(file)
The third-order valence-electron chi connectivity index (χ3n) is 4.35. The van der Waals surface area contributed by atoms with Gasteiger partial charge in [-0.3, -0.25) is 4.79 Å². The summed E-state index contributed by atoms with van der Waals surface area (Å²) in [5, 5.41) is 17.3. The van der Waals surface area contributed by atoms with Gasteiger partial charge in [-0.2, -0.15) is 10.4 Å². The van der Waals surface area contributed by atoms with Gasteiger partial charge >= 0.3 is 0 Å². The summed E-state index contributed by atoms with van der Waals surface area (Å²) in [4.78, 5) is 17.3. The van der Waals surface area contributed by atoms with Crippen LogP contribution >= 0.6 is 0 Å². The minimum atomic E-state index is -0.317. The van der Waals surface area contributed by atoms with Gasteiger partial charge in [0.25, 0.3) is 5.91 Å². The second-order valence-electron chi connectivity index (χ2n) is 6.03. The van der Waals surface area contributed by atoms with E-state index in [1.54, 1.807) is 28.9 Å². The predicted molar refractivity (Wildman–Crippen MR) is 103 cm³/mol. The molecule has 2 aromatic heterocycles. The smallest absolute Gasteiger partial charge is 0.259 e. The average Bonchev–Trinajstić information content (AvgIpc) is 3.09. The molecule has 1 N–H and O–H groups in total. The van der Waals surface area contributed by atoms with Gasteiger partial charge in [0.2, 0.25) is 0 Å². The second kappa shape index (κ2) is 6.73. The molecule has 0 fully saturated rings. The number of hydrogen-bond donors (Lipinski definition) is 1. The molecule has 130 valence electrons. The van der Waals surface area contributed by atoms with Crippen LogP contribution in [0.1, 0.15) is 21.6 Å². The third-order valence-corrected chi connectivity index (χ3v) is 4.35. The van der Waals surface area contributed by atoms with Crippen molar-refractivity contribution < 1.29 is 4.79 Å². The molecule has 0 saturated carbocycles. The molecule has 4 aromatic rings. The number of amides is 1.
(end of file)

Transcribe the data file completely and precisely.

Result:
The third-order valence-electron chi connectivity index (χ3n) is 4.35. The van der Waals surface area contributed by atoms with Gasteiger partial charge in [-0.3, -0.25) is 4.79 Å². The summed E-state index contributed by atoms with van der Waals surface area (Å²) in [5, 5.41) is 17.3. The van der Waals surface area contributed by atoms with Gasteiger partial charge in [-0.2, -0.15) is 10.4 Å². The van der Waals surface area contributed by atoms with Gasteiger partial charge >= 0.3 is 0 Å². The summed E-state index contributed by atoms with van der Waals surface area (Å²) in [4.78, 5) is 17.3. The van der Waals surface area contributed by atoms with Crippen LogP contribution >= 0.6 is 0 Å². The minimum atomic E-state index is -0.317. The van der Waals surface area contributed by atoms with Gasteiger partial charge in [0.25, 0.3) is 5.91 Å². The second-order valence-electron chi connectivity index (χ2n) is 6.03. The van der Waals surface area contributed by atoms with E-state index in [1.54, 1.807) is 28.9 Å². The predicted molar refractivity (Wildman–Crippen MR) is 103 cm³/mol. The molecule has 2 aromatic heterocycles. The smallest absolute Gasteiger partial charge is 0.259 e. The average Bonchev–Trinajstić information content (AvgIpc) is 3.09. The molecule has 1 N–H and O–H groups in total. The van der Waals surface area contributed by atoms with Gasteiger partial charge in [0.2, 0.25) is 0 Å². The second kappa shape index (κ2) is 6.73. The molecule has 0 fully saturated rings. The number of hydrogen-bond donors (Lipinski definition) is 1. The molecule has 130 valence electrons. The van der Waals surface area contributed by atoms with Crippen LogP contribution in [0.1, 0.15) is 21.6 Å². The third-order valence-corrected chi connectivity index (χ3v) is 4.35. The van der Waals surface area contributed by atoms with Crippen molar-refractivity contribution < 1.29 is 4.79 Å². The molecule has 0 saturated carbocycles. The molecule has 4 aromatic rings. The number of amides is 1.